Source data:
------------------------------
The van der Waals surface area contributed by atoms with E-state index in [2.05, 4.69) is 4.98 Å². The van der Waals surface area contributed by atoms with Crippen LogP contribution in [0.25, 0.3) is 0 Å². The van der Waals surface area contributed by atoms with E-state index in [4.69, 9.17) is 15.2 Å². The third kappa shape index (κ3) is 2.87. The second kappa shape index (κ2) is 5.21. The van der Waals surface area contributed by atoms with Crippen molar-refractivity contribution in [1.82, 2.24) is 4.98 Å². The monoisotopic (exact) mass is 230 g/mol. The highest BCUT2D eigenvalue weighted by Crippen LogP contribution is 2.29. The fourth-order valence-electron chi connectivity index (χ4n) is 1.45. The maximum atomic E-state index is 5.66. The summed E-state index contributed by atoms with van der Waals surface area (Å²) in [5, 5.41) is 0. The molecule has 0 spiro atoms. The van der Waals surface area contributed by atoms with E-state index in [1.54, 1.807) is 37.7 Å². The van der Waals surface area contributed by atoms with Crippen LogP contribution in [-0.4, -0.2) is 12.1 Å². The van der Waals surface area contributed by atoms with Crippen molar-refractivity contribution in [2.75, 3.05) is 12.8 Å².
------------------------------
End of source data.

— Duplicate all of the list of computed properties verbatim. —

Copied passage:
The van der Waals surface area contributed by atoms with E-state index in [2.05, 4.69) is 4.98 Å². The van der Waals surface area contributed by atoms with Crippen LogP contribution in [0.25, 0.3) is 0 Å². The van der Waals surface area contributed by atoms with E-state index in [4.69, 9.17) is 15.2 Å². The third kappa shape index (κ3) is 2.87. The second kappa shape index (κ2) is 5.21. The van der Waals surface area contributed by atoms with Crippen molar-refractivity contribution in [1.82, 2.24) is 4.98 Å². The monoisotopic (exact) mass is 230 g/mol. The highest BCUT2D eigenvalue weighted by Crippen LogP contribution is 2.29. The fourth-order valence-electron chi connectivity index (χ4n) is 1.45. The maximum atomic E-state index is 5.66. The summed E-state index contributed by atoms with van der Waals surface area (Å²) in [5, 5.41) is 0. The molecule has 0 spiro atoms. The van der Waals surface area contributed by atoms with E-state index in [1.54, 1.807) is 37.7 Å². The van der Waals surface area contributed by atoms with Crippen LogP contribution in [-0.4, -0.2) is 12.1 Å². The van der Waals surface area contributed by atoms with Crippen molar-refractivity contribution in [2.75, 3.05) is 12.8 Å².